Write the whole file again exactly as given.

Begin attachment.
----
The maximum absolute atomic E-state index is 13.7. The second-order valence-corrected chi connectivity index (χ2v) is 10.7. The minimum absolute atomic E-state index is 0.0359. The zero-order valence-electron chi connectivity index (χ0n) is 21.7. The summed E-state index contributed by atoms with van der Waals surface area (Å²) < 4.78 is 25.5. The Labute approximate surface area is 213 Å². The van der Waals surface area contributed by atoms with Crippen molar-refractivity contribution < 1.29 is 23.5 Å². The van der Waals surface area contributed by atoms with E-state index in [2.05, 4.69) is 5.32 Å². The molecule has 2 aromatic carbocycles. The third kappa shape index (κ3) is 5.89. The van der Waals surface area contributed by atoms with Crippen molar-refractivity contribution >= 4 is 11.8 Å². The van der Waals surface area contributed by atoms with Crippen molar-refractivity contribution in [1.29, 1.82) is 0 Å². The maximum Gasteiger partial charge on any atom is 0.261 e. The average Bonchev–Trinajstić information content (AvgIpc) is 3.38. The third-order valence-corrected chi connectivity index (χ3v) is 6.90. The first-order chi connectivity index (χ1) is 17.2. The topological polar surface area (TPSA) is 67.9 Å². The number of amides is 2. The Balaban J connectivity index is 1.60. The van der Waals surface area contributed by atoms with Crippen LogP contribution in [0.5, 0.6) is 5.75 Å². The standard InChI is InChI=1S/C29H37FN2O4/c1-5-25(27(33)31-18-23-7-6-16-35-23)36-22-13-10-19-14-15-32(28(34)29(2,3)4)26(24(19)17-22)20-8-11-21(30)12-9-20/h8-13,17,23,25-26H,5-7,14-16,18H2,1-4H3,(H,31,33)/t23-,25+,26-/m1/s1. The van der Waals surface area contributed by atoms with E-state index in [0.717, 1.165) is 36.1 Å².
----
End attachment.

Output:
The maximum absolute atomic E-state index is 13.7. The second-order valence-corrected chi connectivity index (χ2v) is 10.7. The minimum absolute atomic E-state index is 0.0359. The zero-order valence-electron chi connectivity index (χ0n) is 21.7. The summed E-state index contributed by atoms with van der Waals surface area (Å²) < 4.78 is 25.5. The Labute approximate surface area is 213 Å². The van der Waals surface area contributed by atoms with Crippen molar-refractivity contribution < 1.29 is 23.5 Å². The van der Waals surface area contributed by atoms with E-state index in [2.05, 4.69) is 5.32 Å². The molecule has 2 aromatic carbocycles. The third kappa shape index (κ3) is 5.89. The van der Waals surface area contributed by atoms with Crippen molar-refractivity contribution >= 4 is 11.8 Å². The van der Waals surface area contributed by atoms with Crippen molar-refractivity contribution in [1.29, 1.82) is 0 Å². The maximum Gasteiger partial charge on any atom is 0.261 e. The average Bonchev–Trinajstić information content (AvgIpc) is 3.38. The third-order valence-corrected chi connectivity index (χ3v) is 6.90. The first-order chi connectivity index (χ1) is 17.2. The topological polar surface area (TPSA) is 67.9 Å². The number of amides is 2. The Balaban J connectivity index is 1.60. The van der Waals surface area contributed by atoms with Crippen LogP contribution in [0.5, 0.6) is 5.75 Å². The standard InChI is InChI=1S/C29H37FN2O4/c1-5-25(27(33)31-18-23-7-6-16-35-23)36-22-13-10-19-14-15-32(28(34)29(2,3)4)26(24(19)17-22)20-8-11-21(30)12-9-20/h8-13,17,23,25-26H,5-7,14-16,18H2,1-4H3,(H,31,33)/t23-,25+,26-/m1/s1. The van der Waals surface area contributed by atoms with E-state index in [0.717, 1.165) is 36.1 Å².